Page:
|OS Route Map →||GPX Route file →|
Date: 05 Jul 2004
Start / Finish: Penybontfawr on the B4391/B4396. Good roadside parking on the B4396 a short way from the road junction. Also a free car park and public toilets.
Maps: Explorer 239: Llyn Efyrnwy.
|Day 1||Rhialgwm & Cyrniau y Llyn||13 miles / 3200 feet (20.9km / 975m)|
|Day 2||Cyrniau Nod & Blaen y Cwm||12 miles / 1560 feet (19.3km / 475m)|
A circuit around the Upper Tanat valley taking in the Marilyn Rhialgwm and the fine but little frequented waterfall of Pistyll Blaen-y-cwm. The original plan was to return to Penybontfawr via Pistyll y Gyfyng and Gareg Fawr, but lack of time forced us to take the lane and road route. This was due to the very slow and arduous descent of Cyrniau Nod and the blocking of a previously accessible exit at Pennant Melangell.
From Penybontfawr the Fford Goed lane climbs S and becomes a bridleway that climbs steeply through the forest to emerge at a stile. Turning L and climbing to the corner, the bridleway reenters the forest but we turned R to follow the edge along the ridge, over Fedw Fawr and some minor humps to arrive at Clawdd Mawr. Keeping R on a path by the forest edge, where the ground levels out beyond the corner we struck out L for a short trackless climb to the trig point on Rhialgwm, with distant views in all directions.
Returning to the forest corner, we descended along the edge and turned R at the next corner to a gate onto the mapped footpath, a track that leads out to a lane. The lane heads W to the B4396 and the Llyn Efyrnwy estate and a surfaced track. Forking L on the line of the bridleway, the map shows a second fork at 037215. We chose the R one - big mistake. Further on it is completely overgrown with thick brambles and saplings and is eventually impenetrable due to fallen trees. We had to climb very steeply through the dense trees to the track we could see on the map above our position. Arriving well prickled on the track, we collected excellent water at a crossing stream and headed N to emerge from the forest. The path heads to the small rocky hill of Fridd Fach and curves around its base to meet the Afon y Dolfau Gwynion. A track leads S on the rim of the valley overlooking a small lake to meet a lane at 016209.
Turning W, at the lane end opposite a farm drive, a footpath heads S to join the surfaced track running NW above Llyn Efyrnwy. We collected more very good water at a forest stream that crosses the track. Passing through the yard at Cedig, the track rapidly deteriorates as it approaches the forest edge and becomes very wet and muddy. We quickly abandoned it as soon as we saw a reasonable line directly up E to the high ground, which was a better strategy anyway as the clear distant views returned. Climbing to the high spot of Cyrniau y Llyn, we descended over rough trackless moor to the fence, where an unexpected area of excellent flat grass on the far side gave us our first breezy pitch.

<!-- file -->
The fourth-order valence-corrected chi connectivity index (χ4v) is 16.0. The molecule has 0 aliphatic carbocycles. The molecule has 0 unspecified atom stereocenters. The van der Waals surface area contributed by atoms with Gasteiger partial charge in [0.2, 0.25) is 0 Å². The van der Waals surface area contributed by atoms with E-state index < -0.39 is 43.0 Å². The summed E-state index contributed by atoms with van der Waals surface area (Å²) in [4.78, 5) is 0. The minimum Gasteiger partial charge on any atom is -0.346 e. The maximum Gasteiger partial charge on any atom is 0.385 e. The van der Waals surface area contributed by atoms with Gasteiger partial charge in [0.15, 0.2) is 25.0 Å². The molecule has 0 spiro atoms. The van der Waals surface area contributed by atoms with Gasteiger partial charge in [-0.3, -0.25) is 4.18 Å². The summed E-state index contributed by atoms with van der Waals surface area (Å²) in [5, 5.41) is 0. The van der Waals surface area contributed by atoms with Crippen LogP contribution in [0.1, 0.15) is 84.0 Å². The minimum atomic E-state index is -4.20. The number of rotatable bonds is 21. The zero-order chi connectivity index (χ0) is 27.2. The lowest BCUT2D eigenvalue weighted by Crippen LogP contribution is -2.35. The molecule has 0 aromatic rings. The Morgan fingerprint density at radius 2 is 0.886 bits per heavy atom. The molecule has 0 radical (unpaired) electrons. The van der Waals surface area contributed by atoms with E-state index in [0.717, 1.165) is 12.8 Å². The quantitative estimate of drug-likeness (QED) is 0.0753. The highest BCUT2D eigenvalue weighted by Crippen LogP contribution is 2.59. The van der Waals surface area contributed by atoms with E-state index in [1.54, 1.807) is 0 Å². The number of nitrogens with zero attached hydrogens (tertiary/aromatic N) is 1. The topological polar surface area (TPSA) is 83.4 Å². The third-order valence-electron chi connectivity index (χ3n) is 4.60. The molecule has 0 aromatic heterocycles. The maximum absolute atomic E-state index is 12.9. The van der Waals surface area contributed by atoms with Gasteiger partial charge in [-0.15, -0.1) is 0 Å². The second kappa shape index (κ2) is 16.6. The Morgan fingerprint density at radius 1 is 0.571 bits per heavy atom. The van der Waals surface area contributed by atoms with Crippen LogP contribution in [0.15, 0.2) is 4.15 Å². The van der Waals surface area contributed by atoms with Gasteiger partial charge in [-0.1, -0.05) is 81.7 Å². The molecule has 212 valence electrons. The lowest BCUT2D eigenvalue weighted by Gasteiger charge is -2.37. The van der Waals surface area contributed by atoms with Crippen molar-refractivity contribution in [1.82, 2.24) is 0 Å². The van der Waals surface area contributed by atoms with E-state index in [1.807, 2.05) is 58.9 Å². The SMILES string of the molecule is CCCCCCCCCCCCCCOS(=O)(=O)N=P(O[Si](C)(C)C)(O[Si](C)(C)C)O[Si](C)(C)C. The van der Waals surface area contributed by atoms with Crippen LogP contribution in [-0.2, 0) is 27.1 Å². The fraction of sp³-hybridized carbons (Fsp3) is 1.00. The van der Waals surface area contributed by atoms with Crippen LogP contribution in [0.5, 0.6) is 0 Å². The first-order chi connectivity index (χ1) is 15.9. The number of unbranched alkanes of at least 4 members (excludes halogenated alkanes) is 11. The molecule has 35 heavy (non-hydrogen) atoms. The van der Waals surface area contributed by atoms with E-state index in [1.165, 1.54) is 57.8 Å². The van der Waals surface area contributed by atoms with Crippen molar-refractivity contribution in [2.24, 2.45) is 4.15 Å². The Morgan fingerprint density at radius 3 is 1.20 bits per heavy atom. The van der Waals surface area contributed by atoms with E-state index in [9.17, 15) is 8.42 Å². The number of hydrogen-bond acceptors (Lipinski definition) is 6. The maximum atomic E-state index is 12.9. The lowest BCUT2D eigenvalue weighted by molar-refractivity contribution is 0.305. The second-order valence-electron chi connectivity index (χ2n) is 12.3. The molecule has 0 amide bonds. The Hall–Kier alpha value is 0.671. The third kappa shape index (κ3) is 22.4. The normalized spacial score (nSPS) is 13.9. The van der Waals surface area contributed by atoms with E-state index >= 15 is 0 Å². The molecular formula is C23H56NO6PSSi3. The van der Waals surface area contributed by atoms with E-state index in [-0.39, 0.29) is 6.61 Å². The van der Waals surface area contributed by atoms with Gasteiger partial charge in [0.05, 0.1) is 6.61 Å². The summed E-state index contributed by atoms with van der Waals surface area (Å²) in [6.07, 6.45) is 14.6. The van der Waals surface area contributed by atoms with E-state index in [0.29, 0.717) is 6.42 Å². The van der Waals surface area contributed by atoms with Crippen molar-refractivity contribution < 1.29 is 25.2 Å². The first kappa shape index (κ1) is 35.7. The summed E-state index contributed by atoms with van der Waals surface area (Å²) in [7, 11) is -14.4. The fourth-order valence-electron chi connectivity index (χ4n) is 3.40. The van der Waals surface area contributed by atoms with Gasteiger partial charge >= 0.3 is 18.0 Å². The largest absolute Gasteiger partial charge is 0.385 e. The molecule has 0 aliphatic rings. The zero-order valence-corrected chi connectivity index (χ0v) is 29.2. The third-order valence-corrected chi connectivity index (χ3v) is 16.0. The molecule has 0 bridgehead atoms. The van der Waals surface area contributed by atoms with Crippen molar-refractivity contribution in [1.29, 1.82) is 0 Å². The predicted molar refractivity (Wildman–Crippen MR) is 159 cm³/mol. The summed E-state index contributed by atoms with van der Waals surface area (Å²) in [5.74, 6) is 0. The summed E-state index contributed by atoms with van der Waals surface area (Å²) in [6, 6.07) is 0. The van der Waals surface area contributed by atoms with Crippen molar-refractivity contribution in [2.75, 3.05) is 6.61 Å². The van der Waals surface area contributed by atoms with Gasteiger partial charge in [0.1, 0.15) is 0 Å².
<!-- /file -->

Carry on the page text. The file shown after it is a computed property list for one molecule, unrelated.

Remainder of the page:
Also unexpected in this turbulent and showery weather stream was a clear chilly night and a bright moon. Continuing N across the rather wet depression of Tap Carreg-hau, we reached the ridge fence. Turning W, a pathless and slow heathery walk along the fence undulates over a couple of minor rises, and a mown vehicle track on the L side materialises to assist progress for a while before giving up in boggy and haggy ground. We could find no trace of the mapped track at the depression at 993269, so we would have to descend directly from the summit. Arriving at the cairn on Cyrniau Nod, there were clear extensive views.
Now started the hard descent E. The terrain here is dreadful, dense heather and tussocks where every step must be tested before commiting weight to it. The brain desperately tries to perceive any easier line down but to no avail, it's all the same. Arriving at the stream, one might expect a sheep trod along the bank but apparently even they don't come here. However the water was excellent, cold and clear despite the overwhelming heather.
Pressing on along the stream and crossing the head of the cwm, we finally arrived at the head of Blaen y Cwm with a great view of the crags and downwards into the valley. The slanting path down the valley side can easily be seen ahead and we battled through a neck-high bracken field to reach it. At the far end, a permissive path hairpins back to the foot of the grand high waterfall of Pistyll Blaen-y-cwm at the valley head, which was deserted as on our last visit a few years ago. A great spot to linger for a rest and we did!.
We now took the smooth grassy track on the SW side of the valley that we had walked on our last visit, but just before Pistyll Cablyd, new notices have been erected that bar onward access through the property from this side. Consulting the map for a possible detour, there was no feasible way around and we had to return to the start of the permissive path and the bridleway to the road, which itself has been diverted away from Blaen-y-cwm farm and now meets the road further SE. By this time, we felt it was too late to follow the original plan to climb to Pistyll y Gyfyng and return on the high-level route, so we reluctantly called it a day and followed the lane to Llangynog and the road back to Penybontfawr.